Calories and meal frequencies effect over inflamtion and cellular stress.

Answered on August 19, 2014
Created January 22, 2012 at 7:37 PM

Stephan Guyanet and Chris Kresser talked a bit, on Chris' podcast about excess caloric intake can be stressful on cells and can have an inflammatory effect regardless of food quality. They also mentioned how the opposite (a caloric restriction) will have an anti-inflammatory effect. I think this is generally a well accepted concept.

My question, however, is what the differences might be, if any, between consuming your daily calories in 1 to 2 large meals versus multiple smaller meals if the total caloric intake is the same in both scenarios. For example, if one consumed 1,500 calories daily, it is probably likely there would be a calorie deficit and that the lower number of calories and roughage to be broken down and assimilated by digestion would lower stress and inflammation. However, would there be any difference on cellular stress, digestive health, and inflammation if that food was taken in, say, all at once, daily at dinner? Or would inflammation be lower by consuming three or four smaller meals throughout the day?

I am not one to put a ton of value on caloric intake. I tend to value food quality much more for balancing hormones and ideal gene signaling but I'm curious about caloric intakes effect on inflammation. I IBS and at times I will feel much better doing 1-2 meals a day but then at others I will feel far too bloated after such a large dinner and will do better with smaller meals throughout the day.

On the one hand, I feel that more frequent meals would keep cortisol levels lower, and would limit the acute stress on digestion of a very large daily meal. Where as with 1-2 larger meals you will benefit from giving the digestion system 16-24 hours of rest in between meals and you gain all the benefits of intermittent fasting. Has anyone looked into this before or seen any studies comparing the two situations? Would love any help.

Cheers, -Nick

  • Aa0cd0c176b6e63b02ff8240f7c2c9dd

    asked by

  • Views
  • Last Activity
    1425D AGO
Frontpage book

Get FREE instant access to our Paleo For Beginners Guide & 15 FREE Recipes!

1 Answers



on January 22, 2012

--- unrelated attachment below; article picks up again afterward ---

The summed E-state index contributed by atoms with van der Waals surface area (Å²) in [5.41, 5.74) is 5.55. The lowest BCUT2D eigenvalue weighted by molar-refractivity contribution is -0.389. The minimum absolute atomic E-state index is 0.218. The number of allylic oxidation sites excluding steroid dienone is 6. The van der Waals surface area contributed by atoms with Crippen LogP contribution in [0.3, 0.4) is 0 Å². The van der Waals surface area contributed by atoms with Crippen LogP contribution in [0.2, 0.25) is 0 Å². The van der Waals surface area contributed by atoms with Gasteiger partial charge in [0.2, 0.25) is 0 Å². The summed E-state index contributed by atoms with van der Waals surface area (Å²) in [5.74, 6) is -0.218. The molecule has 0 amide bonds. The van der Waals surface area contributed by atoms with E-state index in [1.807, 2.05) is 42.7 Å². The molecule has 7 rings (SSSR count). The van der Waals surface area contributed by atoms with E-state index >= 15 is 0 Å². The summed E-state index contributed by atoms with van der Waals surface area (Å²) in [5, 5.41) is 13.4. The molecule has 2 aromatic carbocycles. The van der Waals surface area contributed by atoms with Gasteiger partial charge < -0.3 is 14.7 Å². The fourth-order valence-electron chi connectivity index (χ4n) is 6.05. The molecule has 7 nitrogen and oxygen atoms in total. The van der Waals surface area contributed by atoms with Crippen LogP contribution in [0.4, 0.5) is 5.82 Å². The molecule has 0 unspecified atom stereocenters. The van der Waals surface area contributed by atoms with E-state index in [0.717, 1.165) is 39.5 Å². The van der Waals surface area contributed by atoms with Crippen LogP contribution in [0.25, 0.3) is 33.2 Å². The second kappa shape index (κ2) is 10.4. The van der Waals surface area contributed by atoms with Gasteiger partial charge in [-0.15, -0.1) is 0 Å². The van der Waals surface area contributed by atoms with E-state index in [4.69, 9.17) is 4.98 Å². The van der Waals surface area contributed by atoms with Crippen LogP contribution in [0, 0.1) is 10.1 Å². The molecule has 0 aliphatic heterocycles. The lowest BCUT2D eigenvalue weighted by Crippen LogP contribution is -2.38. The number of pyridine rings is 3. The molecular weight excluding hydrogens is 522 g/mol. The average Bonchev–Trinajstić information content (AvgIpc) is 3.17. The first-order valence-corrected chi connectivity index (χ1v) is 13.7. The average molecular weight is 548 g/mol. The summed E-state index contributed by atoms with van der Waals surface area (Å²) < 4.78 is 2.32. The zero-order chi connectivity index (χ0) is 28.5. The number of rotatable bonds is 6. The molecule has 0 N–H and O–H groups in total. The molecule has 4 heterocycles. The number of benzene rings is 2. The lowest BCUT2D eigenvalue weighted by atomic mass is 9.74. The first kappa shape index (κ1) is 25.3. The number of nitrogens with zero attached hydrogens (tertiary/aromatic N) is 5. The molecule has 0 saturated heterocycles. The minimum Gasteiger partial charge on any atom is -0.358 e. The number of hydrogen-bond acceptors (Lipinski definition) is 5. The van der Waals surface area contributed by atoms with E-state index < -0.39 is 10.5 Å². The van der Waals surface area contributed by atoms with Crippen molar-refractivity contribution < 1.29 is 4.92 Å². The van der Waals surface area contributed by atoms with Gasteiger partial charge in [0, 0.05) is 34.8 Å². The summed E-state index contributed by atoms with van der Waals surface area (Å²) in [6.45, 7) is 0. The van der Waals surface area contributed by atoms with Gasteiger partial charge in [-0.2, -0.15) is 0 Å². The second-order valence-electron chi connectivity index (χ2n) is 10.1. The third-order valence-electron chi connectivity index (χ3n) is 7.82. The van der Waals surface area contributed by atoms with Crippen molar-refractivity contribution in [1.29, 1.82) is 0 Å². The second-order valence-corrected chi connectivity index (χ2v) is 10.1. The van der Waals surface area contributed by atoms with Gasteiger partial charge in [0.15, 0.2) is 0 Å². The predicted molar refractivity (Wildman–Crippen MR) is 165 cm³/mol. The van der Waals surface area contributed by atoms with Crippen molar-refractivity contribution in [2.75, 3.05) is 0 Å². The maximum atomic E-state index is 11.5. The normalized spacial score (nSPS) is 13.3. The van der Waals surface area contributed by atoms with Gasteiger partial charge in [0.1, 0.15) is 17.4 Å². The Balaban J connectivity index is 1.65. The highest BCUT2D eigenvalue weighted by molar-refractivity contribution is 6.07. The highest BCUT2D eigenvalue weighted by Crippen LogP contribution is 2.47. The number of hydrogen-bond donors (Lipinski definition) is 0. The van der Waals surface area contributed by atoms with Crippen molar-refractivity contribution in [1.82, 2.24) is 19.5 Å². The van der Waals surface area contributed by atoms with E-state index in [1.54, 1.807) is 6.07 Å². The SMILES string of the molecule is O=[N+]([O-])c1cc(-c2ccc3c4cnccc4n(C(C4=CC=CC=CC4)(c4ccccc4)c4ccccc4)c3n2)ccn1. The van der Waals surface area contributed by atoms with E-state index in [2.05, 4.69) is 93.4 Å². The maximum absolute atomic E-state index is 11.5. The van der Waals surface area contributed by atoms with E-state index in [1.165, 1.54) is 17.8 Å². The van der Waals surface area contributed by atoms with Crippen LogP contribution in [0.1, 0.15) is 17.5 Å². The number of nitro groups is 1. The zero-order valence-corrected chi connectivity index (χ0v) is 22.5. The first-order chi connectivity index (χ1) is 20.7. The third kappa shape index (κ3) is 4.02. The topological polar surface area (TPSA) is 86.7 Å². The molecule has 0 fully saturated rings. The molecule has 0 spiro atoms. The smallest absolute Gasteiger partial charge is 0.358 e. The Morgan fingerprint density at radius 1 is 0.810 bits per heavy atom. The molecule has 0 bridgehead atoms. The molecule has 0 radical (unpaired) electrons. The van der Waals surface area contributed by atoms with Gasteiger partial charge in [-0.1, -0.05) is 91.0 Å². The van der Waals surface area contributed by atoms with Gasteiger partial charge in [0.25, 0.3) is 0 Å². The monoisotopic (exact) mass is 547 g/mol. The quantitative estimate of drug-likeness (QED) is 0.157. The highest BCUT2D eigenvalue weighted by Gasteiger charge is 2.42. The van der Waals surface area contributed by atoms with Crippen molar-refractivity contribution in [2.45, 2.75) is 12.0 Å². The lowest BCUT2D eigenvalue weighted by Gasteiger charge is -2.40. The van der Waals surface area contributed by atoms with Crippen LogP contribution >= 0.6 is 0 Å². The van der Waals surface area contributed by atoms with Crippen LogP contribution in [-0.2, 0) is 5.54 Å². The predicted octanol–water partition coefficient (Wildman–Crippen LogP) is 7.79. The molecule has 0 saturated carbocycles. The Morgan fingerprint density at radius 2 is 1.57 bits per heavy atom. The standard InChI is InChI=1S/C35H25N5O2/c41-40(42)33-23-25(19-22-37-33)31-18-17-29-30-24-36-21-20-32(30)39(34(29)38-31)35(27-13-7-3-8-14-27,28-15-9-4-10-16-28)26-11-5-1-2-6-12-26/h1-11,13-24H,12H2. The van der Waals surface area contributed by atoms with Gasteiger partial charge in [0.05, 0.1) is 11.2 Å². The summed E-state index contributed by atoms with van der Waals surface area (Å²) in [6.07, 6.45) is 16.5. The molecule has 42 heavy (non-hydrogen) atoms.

at 10:10 PM

You might enjoy reading some basic articles about our digestion--basic mechanics. I did that recently and found it fascinating. To answer your question, though, IMO the difference between large meals and small, frequent meals is in how you react mentally not just physically.

For example, I can see where inflammation might make a difference but I haven't seen any studies about that angle. I do know I don't constantly use a sore wrist so I can't assume eating frequently would automatically be better.

Using myself as my favorite test subject, I already know that the more often I eat the more I want to eat. Eating small meals leaves me dissatisfied and is a sure track to a binge at some point in the future. Large meals of healthy foods leave me happy and satisfied for surprisingly long time periods.

I am one who enjoys IF and I tend to eat large meals. It's clear from what I read about digestion that while I may eat a large meal in a fairly short time, the food will leave my stomach gradually and not in one large batch. High-liquid foods/beverages will spread out in the intestine after leaving the stomach so the absorption area is larger than you might think. That helped explain why I need to pee so soon after drinking coffee or water kefir. :-))

I'm not talking about a binge or a massive meal here, just a normal "fill me up for 6-24 hours" meal. In my case, that's usually fruit and/or salad followed by cooked broth/veggies and/or meat. My particular GI tract seems happier when I start with the least dense foods and work toward the most dense. It also seems to get calmer and more comfortable with long periods between meals.

Answer Question

Get FREE instant access to our
Paleo For Beginners Guide & 15 FREE Recipes!